After all, the marketing value associated with developing a Formula 1 car is huge. The paddle shift gearbox in the Renault Clio RS is a touch of F1-inspired technology while Renault is involved in the sport. Lose the racing connection and it's just a sub-par automatic where a manual probably would've served better. Even so, the balance leans too far towards the technical at the moment. These new regulations have made the cars faster, but they haven't made them more interesting for the average viewer. After all, the cars weren't exactly slow before, and unless you're running a stopwatch in the stands faster lap times are largely irrelevant.
The fact that the Formula 1 Strategy Group thought making the cars faster was enough to get fans excited again shows how disconnected it is from the masses. The sport has devolved into a game of engineering cat and mouse, to the point where it's impossible for the average viewer to understand, and playing around with engineering rules won't change that. Even if the racing is light on overtaking, it needs to be easier for fans to enjoy – not for boffins to respect.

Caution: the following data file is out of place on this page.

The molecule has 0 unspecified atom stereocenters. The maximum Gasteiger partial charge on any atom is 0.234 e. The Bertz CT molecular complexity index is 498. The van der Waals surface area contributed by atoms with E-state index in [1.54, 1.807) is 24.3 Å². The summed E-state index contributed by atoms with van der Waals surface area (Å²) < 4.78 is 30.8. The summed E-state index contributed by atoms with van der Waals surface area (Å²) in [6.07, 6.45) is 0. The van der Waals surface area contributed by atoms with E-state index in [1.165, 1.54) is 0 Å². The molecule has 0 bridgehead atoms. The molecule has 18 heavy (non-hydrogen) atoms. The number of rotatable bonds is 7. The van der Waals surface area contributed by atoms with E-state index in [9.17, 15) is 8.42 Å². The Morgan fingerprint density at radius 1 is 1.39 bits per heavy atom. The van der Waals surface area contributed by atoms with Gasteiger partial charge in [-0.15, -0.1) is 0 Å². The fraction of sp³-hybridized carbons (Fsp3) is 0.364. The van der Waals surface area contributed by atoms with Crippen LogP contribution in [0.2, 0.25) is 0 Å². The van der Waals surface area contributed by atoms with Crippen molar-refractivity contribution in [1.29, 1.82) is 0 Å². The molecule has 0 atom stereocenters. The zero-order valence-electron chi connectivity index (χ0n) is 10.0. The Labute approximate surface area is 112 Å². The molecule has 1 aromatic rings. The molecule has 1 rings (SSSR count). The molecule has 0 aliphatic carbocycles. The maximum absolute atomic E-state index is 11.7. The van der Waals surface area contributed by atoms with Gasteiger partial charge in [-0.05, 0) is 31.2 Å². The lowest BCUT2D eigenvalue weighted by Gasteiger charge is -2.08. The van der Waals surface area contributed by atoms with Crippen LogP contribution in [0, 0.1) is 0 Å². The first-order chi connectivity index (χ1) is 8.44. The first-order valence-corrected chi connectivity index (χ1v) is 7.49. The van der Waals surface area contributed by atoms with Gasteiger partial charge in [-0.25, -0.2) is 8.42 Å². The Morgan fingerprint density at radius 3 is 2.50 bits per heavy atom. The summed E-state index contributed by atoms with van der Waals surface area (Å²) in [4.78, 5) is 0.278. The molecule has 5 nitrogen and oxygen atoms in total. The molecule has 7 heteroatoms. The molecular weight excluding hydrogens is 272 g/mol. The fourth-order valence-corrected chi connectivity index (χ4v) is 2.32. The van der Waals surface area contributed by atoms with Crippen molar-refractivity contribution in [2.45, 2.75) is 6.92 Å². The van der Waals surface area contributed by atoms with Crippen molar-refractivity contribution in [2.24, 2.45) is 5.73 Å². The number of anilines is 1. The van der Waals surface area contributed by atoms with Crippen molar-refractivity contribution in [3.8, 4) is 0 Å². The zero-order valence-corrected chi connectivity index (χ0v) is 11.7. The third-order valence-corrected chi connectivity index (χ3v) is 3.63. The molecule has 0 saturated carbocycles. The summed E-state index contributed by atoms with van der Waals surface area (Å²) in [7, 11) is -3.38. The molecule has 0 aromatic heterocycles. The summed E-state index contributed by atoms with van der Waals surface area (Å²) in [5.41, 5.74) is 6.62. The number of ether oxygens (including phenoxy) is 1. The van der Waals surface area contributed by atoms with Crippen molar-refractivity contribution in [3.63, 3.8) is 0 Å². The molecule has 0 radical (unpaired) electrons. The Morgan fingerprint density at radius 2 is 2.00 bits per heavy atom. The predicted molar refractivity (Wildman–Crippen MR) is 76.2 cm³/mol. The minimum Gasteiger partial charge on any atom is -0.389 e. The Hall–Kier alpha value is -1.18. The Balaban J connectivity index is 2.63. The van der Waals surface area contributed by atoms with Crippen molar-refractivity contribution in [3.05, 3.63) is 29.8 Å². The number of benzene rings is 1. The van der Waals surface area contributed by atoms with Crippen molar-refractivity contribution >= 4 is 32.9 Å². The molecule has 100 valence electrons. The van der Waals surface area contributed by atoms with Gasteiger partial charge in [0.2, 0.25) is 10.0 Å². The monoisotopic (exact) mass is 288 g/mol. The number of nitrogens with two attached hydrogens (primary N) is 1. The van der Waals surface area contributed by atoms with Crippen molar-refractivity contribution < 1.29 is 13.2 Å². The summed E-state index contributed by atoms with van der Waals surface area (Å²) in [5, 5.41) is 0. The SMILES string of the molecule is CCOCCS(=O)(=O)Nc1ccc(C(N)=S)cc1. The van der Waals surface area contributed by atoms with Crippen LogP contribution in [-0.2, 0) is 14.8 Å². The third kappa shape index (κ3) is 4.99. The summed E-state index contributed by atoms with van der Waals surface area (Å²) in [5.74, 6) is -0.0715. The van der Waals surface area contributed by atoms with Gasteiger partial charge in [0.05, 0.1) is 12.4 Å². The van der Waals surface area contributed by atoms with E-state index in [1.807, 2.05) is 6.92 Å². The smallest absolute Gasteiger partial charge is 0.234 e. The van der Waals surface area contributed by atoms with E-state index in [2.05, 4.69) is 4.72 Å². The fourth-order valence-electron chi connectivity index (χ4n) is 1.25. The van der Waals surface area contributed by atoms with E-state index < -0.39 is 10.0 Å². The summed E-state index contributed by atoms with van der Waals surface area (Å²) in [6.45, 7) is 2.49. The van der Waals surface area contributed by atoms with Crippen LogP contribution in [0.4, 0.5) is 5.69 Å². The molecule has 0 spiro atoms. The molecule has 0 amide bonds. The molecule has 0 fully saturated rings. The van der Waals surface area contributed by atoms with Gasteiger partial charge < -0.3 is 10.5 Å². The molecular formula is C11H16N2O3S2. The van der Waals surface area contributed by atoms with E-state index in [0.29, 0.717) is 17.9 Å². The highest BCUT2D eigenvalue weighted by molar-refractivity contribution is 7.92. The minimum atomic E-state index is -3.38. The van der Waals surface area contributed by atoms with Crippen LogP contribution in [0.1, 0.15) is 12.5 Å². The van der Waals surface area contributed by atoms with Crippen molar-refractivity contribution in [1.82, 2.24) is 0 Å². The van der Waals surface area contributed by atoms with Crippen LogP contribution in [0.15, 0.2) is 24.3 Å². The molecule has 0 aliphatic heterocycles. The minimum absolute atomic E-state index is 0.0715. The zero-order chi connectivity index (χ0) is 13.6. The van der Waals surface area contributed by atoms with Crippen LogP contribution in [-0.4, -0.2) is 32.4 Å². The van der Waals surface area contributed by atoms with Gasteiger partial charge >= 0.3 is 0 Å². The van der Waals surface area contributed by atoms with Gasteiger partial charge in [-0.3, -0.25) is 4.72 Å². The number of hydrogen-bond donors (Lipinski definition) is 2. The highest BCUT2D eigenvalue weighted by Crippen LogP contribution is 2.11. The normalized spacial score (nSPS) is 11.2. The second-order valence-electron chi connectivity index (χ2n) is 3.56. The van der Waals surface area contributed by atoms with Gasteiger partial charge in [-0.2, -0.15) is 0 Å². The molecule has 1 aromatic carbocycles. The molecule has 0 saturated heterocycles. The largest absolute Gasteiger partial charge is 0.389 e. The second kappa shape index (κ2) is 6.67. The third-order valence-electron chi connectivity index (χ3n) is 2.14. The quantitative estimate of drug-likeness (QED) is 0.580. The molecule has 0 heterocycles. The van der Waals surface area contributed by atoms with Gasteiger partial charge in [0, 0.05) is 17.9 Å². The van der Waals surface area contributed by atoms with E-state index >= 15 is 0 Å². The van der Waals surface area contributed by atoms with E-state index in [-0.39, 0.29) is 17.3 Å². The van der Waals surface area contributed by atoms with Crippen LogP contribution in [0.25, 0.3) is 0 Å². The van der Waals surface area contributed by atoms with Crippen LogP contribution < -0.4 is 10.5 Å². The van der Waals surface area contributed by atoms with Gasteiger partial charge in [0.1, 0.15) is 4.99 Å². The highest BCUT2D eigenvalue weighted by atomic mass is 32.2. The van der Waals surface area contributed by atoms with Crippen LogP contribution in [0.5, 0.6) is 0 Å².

This process could start online, where Formula 1 has a tiny presence compared to most other global sporting leagues. At the moment, only cable subscribers or warriors willing to run the illegal-streaming gauntlet can watch races. MotoGP and World Surf League are both prime examples of how sharing clips (or streaming entire sessions) on Facebook can broaden their appeal, and there should be nothing stopping F1 management doing the same.
Changing the sport from something watched by nerds into an accessible spectacle should be easier than ever, given one viral clip can reach millions of impressionable eyes. Watching an incredible overtake or thrilling close call might get fence-sitting fans talking about F1 again, making people pay for coverage and forcing them to hear hours of tire-talk certainly won't.